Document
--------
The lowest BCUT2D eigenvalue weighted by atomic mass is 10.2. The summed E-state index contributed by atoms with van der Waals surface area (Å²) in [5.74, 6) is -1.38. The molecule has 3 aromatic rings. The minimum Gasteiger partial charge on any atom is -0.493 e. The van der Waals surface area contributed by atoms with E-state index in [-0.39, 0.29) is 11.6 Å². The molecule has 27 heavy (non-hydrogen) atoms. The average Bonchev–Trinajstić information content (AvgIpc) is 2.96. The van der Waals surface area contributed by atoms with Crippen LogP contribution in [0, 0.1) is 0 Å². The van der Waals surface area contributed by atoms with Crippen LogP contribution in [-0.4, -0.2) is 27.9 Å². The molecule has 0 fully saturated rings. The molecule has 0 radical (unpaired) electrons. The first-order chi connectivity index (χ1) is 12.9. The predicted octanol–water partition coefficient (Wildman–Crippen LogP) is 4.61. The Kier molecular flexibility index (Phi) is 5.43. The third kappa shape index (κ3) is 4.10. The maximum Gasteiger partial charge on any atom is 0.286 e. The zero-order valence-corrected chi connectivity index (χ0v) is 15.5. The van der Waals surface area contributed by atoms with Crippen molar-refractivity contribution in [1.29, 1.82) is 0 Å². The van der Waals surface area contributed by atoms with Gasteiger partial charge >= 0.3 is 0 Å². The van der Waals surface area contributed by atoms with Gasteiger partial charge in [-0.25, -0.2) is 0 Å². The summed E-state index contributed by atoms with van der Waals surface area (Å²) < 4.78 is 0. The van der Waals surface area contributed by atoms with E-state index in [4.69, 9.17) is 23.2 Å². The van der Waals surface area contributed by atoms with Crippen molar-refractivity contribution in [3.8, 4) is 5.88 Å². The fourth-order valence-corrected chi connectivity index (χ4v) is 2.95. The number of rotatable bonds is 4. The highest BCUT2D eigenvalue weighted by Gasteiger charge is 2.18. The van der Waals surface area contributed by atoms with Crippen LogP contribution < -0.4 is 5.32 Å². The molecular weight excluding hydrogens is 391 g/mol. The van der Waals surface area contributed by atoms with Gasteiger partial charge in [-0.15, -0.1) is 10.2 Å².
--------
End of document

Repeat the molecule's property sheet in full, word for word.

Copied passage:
The lowest BCUT2D eigenvalue weighted by atomic mass is 10.2. The summed E-state index contributed by atoms with van der Waals surface area (Å²) in [5.74, 6) is -1.38. The molecule has 3 aromatic rings. The minimum Gasteiger partial charge on any atom is -0.493 e. The van der Waals surface area contributed by atoms with E-state index in [-0.39, 0.29) is 11.6 Å². The molecule has 27 heavy (non-hydrogen) atoms. The average Bonchev–Trinajstić information content (AvgIpc) is 2.96. The van der Waals surface area contributed by atoms with Crippen LogP contribution in [0, 0.1) is 0 Å². The van der Waals surface area contributed by atoms with Crippen LogP contribution in [-0.4, -0.2) is 27.9 Å². The molecule has 0 fully saturated rings. The molecule has 0 radical (unpaired) electrons. The first-order chi connectivity index (χ1) is 12.9. The predicted octanol–water partition coefficient (Wildman–Crippen LogP) is 4.61. The Kier molecular flexibility index (Phi) is 5.43. The third kappa shape index (κ3) is 4.10. The maximum Gasteiger partial charge on any atom is 0.286 e. The zero-order valence-corrected chi connectivity index (χ0v) is 15.5. The van der Waals surface area contributed by atoms with Crippen molar-refractivity contribution in [1.29, 1.82) is 0 Å². The van der Waals surface area contributed by atoms with Gasteiger partial charge >= 0.3 is 0 Å². The van der Waals surface area contributed by atoms with Gasteiger partial charge in [-0.25, -0.2) is 0 Å². The summed E-state index contributed by atoms with van der Waals surface area (Å²) < 4.78 is 0. The van der Waals surface area contributed by atoms with E-state index in [4.69, 9.17) is 23.2 Å². The van der Waals surface area contributed by atoms with Crippen molar-refractivity contribution in [3.8, 4) is 5.88 Å². The fourth-order valence-corrected chi connectivity index (χ4v) is 2.95. The number of rotatable bonds is 4. The highest BCUT2D eigenvalue weighted by Gasteiger charge is 2.18. The van der Waals surface area contributed by atoms with Crippen LogP contribution < -0.4 is 5.32 Å². The molecular weight excluding hydrogens is 391 g/mol. The van der Waals surface area contributed by atoms with Gasteiger partial charge in [-0.15, -0.1) is 10.2 Å².